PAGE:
Climate Risk Management for Local Agricultural Cooperatives in Rwanda
With its National Cooperatives Promotion Policy, the Government of Rwanda is encouraging community self-development through cooperatives.
Like any venture, local cooperatives should develop business plans, detailed action programs or roadmaps specifying their objectives, products, target markets and capital requirements. In Rwanda, where most agriculture is rain-fed, climate risks are one of the key factors that influence the competitiveness of local agricultural cooperatives. Therefore, climate risk management should be a key component of these local cooperatives’ business plans.
Through this project, IISD and partners at Adventist Development and Relief Agency developed a training-of-trainers manual to help local agricultural cooperative members identify the main climate risks that can hamper their cooperative’s performance, and to come up with solutions to minimize and, if possible, take advantage of these risks. The project also included a piloting of the training with the Maisha Bora cooperative in the Eastern Province of Rwanda. The manual takes a value-chain approach, helping users to analyze the links between climate hazards and agricultural production from production to marketing and consumption. Instructions for data collection and analysis are organized using to a 10-step process, divided into three stages that aim to:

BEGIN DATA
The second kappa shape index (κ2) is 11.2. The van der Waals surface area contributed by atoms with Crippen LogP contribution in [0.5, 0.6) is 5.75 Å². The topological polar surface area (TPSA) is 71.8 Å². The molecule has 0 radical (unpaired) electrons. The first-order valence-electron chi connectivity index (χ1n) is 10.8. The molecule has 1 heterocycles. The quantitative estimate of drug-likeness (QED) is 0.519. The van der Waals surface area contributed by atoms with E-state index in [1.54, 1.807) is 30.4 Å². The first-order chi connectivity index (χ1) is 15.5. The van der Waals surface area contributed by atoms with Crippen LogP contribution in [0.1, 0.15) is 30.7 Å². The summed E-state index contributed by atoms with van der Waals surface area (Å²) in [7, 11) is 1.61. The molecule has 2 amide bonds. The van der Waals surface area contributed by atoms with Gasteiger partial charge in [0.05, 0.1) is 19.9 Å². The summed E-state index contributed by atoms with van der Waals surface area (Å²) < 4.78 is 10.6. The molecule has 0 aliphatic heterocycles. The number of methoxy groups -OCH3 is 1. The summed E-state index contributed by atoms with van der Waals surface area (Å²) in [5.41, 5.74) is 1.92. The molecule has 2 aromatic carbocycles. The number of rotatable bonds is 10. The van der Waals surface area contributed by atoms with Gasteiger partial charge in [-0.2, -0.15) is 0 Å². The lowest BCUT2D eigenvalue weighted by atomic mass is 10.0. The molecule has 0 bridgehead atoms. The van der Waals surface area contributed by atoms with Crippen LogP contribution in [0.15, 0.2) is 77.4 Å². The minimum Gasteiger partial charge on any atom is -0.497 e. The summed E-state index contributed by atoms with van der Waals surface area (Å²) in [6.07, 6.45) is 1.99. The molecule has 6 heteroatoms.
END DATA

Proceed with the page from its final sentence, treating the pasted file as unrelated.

- Understand the business context: The "what," "where" and "when" of the selected agricultural value chain.
- Understand the climate context: The location, frequency and intensity of climate hazards, currently and in the future, in the context of climate change in the area where the cooperative operates.
- Evaluate the implications of different climate hazards for the cooperative: The impacts of climate hazards on each stage of the selected value chain and the current and alternative responses to support climate adaptation.
Users can take this information to formulate a set of recommendations for integrating climate considerations into a selected value chain. These recommendations can be agreed to among the participating members of the cooperative and integrated into the cooperative’s business plan. The resulting training-of-trainers manual, available in both English and in French, primarily targets non-governmental agency staff and local government officials working with agricultural cooperatives in Rwanda, but it can also be used in other contexts where farmers’ associations and local cooperatives are involved in adding value to agricultural products. The approach supports a more integrated and business-oriented approach to climate risk management. In particular, it can contribute to increasing attention to postharvest agriculture. This work is one of a larger group of IISD projects focusing on climate change adaptation along agricultural value chains, including:
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